As children of the Midwest, we know all too well the damages that negative momentum can cause. A few lay-offs turn into an entire factory closing, a few abandoned houses turn a once thriving neighborhood into a blighted community. Sometimes those of us that are passionate about the MAC feel the same way about our sports. We see once full stands sparsely populated, and the panic sets in. We worry that our beloved conference is headed the same direction as the local Ford plant.
Personally, I like to dream up crazy schemes, far outside the box, that will save the day. The reality is there is no day that actually needs saving. Sure, the MAC has her struggles like everything in this world, but the conference is chugging along. A big reason those stands are empty is because it’s a midweek game that the entire nation is watching on TV. Administrators are making changes that they think will best help their institutions remain viable for years to come. They are signing deals with ESPN and the like that bring in money and publicity. They are investing in new practice facilities and tweaking uniforms in an attempt to appeal to the new wave of recruits that will carry on torch of MACtion.
However, there is one trend that they are maybe overlooking. Women’s basketball is trending up. The WNBA is gaining momentum. Television viewership is up, and they are breaking records in other key markers of growth. I also found this article very interesting with regards to just where the WNBA is with regards to their male counterparts. In addition, Title IX almost guarantees that women’s sports are going to continue to rise in this country. As we are finding out more and more, once exposed, people love women’s basketball. These are the Final Four numbers from last season, and they are almost sure to rise since the first two games this year were nail biters.
Women’s basketball offers the perfect opportunity to increase the MAC’s brand and national footprint. Buffalo and Central Michigan both made sweet 16 runs in this season’s NCAA tournament, but that is only part of it. The league is going to be loaded next season, too. Both those teams return quite a bit of firepower, plus Miami made huge strides under Megan Duffy. While Ball State lost a lot of talent, they still return Carmen Grande, and Toledo is always threat under coach Cullop. The turnaround EMU had this season is even more impressive when placed against the backdrop of just how good the rest of the teams in the conference performed in the post season, and so on.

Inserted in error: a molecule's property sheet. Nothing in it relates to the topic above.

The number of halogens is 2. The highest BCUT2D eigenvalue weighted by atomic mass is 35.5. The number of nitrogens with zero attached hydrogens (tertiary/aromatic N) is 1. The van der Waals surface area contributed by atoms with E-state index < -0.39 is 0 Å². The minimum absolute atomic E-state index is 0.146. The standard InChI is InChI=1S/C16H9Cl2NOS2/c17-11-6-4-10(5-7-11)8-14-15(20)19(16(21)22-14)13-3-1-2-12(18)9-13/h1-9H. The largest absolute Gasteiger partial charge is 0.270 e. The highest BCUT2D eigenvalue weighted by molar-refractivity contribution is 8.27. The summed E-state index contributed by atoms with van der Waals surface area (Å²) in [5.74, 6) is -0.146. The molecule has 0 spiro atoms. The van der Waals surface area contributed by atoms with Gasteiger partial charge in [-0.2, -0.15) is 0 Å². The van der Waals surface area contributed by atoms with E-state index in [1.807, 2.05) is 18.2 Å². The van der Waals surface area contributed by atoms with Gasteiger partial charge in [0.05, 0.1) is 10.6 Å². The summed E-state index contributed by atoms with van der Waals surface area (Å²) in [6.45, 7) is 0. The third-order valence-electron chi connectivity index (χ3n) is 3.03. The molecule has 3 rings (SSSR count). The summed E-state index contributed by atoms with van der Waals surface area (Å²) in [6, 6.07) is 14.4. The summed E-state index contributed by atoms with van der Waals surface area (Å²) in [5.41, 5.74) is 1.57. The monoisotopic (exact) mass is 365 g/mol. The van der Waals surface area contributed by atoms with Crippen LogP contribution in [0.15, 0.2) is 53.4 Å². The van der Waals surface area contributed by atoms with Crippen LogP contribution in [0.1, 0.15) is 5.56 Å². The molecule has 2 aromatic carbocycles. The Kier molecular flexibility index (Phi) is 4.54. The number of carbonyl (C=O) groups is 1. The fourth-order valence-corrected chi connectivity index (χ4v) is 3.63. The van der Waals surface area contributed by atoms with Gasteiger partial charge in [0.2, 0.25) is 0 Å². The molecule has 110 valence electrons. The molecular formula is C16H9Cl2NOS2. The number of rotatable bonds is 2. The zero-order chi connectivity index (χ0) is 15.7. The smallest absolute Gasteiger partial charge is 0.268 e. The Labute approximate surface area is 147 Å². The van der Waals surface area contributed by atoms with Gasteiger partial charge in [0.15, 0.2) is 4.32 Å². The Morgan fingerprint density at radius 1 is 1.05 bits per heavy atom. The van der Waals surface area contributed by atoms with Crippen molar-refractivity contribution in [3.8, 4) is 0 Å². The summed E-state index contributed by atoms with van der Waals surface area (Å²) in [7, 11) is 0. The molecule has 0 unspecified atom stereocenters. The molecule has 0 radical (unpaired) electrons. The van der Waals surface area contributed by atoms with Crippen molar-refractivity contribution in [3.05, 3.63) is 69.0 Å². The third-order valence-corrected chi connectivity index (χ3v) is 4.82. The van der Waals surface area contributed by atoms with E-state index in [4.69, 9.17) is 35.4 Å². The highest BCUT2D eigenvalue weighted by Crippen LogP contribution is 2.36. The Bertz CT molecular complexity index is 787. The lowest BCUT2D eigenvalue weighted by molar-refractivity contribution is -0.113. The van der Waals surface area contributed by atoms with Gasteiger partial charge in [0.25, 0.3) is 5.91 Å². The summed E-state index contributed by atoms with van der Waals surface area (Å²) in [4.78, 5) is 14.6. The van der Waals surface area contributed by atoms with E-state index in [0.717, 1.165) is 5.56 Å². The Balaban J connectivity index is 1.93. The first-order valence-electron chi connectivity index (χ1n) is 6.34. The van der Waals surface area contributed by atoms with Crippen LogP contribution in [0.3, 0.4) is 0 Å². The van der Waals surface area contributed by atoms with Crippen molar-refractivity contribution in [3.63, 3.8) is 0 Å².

While I know money is tight, I would like to see a concerted effort from the league and individual schools in promoting this product. Currently, the sports information departments do a great job of getting the fan bases the news and stats they need. However, where I feel the schools could do a better job is getting the students more involved. I personally am fine if the beatings continue until morale improves, however hard promoting and free tickets would probably be the better course of action. One thing I love is the midweek afternoon games that the schools play so that they can bus in middle school kids. Why does the fun stop with college? Imagine Kent playing Akron Wednesday at noon, with any student that has a ticket getting a free pass from class. Heck, include the professors, too. Everybody gets a seat and a day off! The arena doors are open, the women are playing, there is no reason not to do their best to ensure the place is packed, even if it costs a little bit more in security and the like. Eventually, after enough close games and fun times, those freebies will turn into paying customers.
The packed arenas also add the benefit of attracting recruits. This is another area where the positive momentum of the sweet 16 runs could be capitalized on. I am going to use Central Michigan as the example. I am not sure what the pipeline really holds, as the Chippewas really only went 5 deep most of the season. They lost two great players, but also return 3 great ones. Maybe there is an immediate need there, maybe there is not. I know they are not “legally” allowed to recruit transfers, however, if the need is there, I would make sure every center from a power school that feels like she should be starting knows there is a need. The relaxing of the transfer rules is another thing that can help the more successful smaller schools cope with their lack of depth.
To put it simply, there are a lot of things that are going the MAC’s way with regards to women’s basketball. I am going to do something that may seem sacrilegious with some Midwestern mindsets, I am going to compare women’s college basketball to college football. We are in the 1930s. UCONN and Tennessee are the Notre Dame and Michigan of that era. However, the true golden age, which establishes the rest of the blue bloods, has yet to happen. With the current momentum, multiple programs from the MAC could establish themselves as exactly that. While CMU and Buffalo had great runs this season, every other team also can take the torch and run with it. While I am under no illusion that every school will divert funds and attention to their women’s basketball programs, my wish is that a few do, and turn a couple of the schools into national powerhouses. The opportunity is there.